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What the plot against Humza Yousaf reveals

The Scottish First Minister is drowning, not waving.

By Chris Deerin

Say what you will about Humza Yousaf, but he’s certainly putting in the hours campaigning for independence. Having launched his “summer of independence” late last month, the self-proclaimed First Activist has been sacrificing his weekends to the good fight.

At the weekend, he was in Dundee – billed as “Scotland’s Yes City”, which might put sensitive Glaswegian noses out of joint – and the Highlands. He spent a recent Saturday in Lanarkshire, too. Unsuspecting weekend shoppers will be collared elsewhere in the coming weeks by a beaming First Minister with a mirage to sell them.

Like a thirsty man spying an oasis in the desert, it seems like the harder Yousaf runs, the further away the prospect of independence drifts. But as the SNP crackles into flames around him, independence is at least something to focus on. On Thursday (27 July) he will publish the latest in an underwhelming series of Scottish government papers on independence, this time on citizenship. Think of it as a distraction technique.

It can be taken as a sign of weakness rather than strength that the Nats are expending so much energy on their core policy at the moment. The NHS is listing dangerously, the economy is moribund, the police investigation into SNP funding is coming to a conclusion, and Yousaf is confronted by a growing list of political mini-crises. But there doesn’t seem to be much he thinks he can do about any of that. If independence is some way down the priority list of voters, it is at least familiar territory.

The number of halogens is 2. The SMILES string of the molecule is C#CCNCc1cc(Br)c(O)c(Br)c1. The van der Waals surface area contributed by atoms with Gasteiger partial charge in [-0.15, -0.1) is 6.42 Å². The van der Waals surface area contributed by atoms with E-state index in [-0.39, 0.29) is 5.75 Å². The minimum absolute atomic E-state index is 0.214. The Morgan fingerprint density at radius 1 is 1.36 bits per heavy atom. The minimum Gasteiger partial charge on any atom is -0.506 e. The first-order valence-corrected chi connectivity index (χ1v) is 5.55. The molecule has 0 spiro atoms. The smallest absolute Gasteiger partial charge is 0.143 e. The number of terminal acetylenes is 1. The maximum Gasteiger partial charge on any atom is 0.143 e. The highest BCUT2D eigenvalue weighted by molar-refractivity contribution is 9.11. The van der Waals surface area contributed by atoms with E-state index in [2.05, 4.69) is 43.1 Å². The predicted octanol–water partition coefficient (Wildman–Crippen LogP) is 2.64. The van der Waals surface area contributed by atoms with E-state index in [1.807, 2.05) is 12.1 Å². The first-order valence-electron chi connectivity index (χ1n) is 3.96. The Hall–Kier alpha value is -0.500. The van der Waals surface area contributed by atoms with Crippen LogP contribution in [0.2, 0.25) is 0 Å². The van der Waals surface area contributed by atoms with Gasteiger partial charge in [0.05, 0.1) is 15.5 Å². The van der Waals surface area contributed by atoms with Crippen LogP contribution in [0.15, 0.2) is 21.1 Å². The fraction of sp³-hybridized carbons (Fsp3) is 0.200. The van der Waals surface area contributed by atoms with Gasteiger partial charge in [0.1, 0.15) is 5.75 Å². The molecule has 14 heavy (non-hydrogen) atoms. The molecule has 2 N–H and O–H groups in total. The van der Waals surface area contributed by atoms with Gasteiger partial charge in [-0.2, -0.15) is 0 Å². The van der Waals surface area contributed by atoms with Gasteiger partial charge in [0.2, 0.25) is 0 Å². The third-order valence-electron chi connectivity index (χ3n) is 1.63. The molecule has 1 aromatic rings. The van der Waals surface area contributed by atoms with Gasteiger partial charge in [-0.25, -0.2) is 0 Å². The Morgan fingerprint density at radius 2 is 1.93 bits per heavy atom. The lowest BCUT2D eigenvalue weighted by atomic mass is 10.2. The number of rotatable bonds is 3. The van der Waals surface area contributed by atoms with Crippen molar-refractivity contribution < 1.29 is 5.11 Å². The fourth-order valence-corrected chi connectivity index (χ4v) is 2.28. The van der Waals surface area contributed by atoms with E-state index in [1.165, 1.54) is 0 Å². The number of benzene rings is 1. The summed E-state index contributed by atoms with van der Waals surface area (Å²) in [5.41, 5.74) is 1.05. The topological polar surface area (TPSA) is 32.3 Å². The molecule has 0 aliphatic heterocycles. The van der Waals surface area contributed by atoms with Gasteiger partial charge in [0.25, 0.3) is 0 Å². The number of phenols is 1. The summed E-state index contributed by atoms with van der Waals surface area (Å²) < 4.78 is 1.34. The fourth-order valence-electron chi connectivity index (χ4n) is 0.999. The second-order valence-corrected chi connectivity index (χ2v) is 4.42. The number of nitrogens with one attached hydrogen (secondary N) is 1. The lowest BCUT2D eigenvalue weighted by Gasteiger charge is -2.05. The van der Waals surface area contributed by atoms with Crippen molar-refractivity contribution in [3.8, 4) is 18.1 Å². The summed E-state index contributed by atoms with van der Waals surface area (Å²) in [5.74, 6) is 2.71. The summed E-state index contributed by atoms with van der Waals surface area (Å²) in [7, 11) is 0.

Familiar, but not necessarily safe. Many party members remain unreconciled to his four-month reign. His victory in the leadership contest was painfully narrow, and he is identified – indeed, has identified himself – as the last regime’s continuity candidate. As the long arm of the law has descended on key members of that regime, this increasingly looks to have been an unwise positioning.

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The warring independence movement, aware that its 16-year moment of possibility is drawing to a close, will not remove its teeth from Yousaf’s ankle. This week, Chris Hanlon, secretary of the SNP’s West Fife and Coastal Villages branch, announced that he wants to stand for the leadership and is seeking the 100 nominations he needs to spark another contest.

Hanlon is an obscure figure and will probably remain so. His challenge seems more about putting the frighteners on the high command than finding himself in Bute House with a nation to run. “I don’t really want to stand against Humza but I will if he keeps making up his own policies and won’t listen to members,” he told the Times.

Nevertheless, such strife doesn’t occur in contented parties. Like Hanlon, many members want the SNP to be run along more democratic lines, after the command and control that characterised the Nicola Sturgeon era. Yousaf has previously promised it will be, but that doesn’t seem to have done the trick. 

But giving control over policy to a mass movement is a mad idea; a recipe for (even more) chaos. A strong leader would not have to deal with this kind of internal pressure. It all speaks to a sense that Yousaf, for all his energetic attempts to keep the independence campaign afloat, is drowning rather than waving.

[See also: Inside the Tory assassination bureau]

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